I returned to the Epic Abstraction show a couple of weeks ago, eager to repeat and record my emotional experience of the first time. In the beginning, I thought too much. Feel, I told myself. That didn’t work. Then I just let myself write in response to pieces, and feeling returned, filtered through words, thinner, a trace, but there.
Though I was not in a hurricane during that first visit to Epic Abstraction, and I was not – in a very real, palpable way – on the verge of dying, in retrospect I appropriated Hurston’s metaphor to understand my experience that first time. That first time, my eyes peeped through the art at God. That art, that day, expressed humanness beyond words and cognition, the fullness of human desire to live, experienced and expressed with the sensate and cognitive sensibilities of our complex bodies. We are not machines. One day an artificially intelligent entity may mimic, with great sophistication and nimbleness, every human function, but if it is cut off from corporeal humanness, it will only be able to formulate helplessness; it will not feel the helplessness of “eyes watching God.”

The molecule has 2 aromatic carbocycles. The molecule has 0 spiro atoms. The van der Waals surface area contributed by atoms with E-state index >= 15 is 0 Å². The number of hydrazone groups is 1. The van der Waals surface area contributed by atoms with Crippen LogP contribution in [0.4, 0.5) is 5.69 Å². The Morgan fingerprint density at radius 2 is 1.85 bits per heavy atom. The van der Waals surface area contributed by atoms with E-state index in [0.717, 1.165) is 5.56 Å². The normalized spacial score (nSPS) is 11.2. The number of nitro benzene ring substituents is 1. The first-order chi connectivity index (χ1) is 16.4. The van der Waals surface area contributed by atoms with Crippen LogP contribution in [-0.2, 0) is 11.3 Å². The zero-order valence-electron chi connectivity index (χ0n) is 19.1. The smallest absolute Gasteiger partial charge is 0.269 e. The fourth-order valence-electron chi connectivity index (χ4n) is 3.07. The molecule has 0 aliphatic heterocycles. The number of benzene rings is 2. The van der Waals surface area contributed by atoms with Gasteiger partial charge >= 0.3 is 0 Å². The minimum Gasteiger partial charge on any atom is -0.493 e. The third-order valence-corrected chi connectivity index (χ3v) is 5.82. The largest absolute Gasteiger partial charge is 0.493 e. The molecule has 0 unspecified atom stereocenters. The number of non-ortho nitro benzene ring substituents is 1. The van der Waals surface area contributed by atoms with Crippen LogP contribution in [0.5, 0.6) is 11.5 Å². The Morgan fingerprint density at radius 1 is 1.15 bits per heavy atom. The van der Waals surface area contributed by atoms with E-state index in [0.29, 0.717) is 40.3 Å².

What does all of this have to do with moral authority?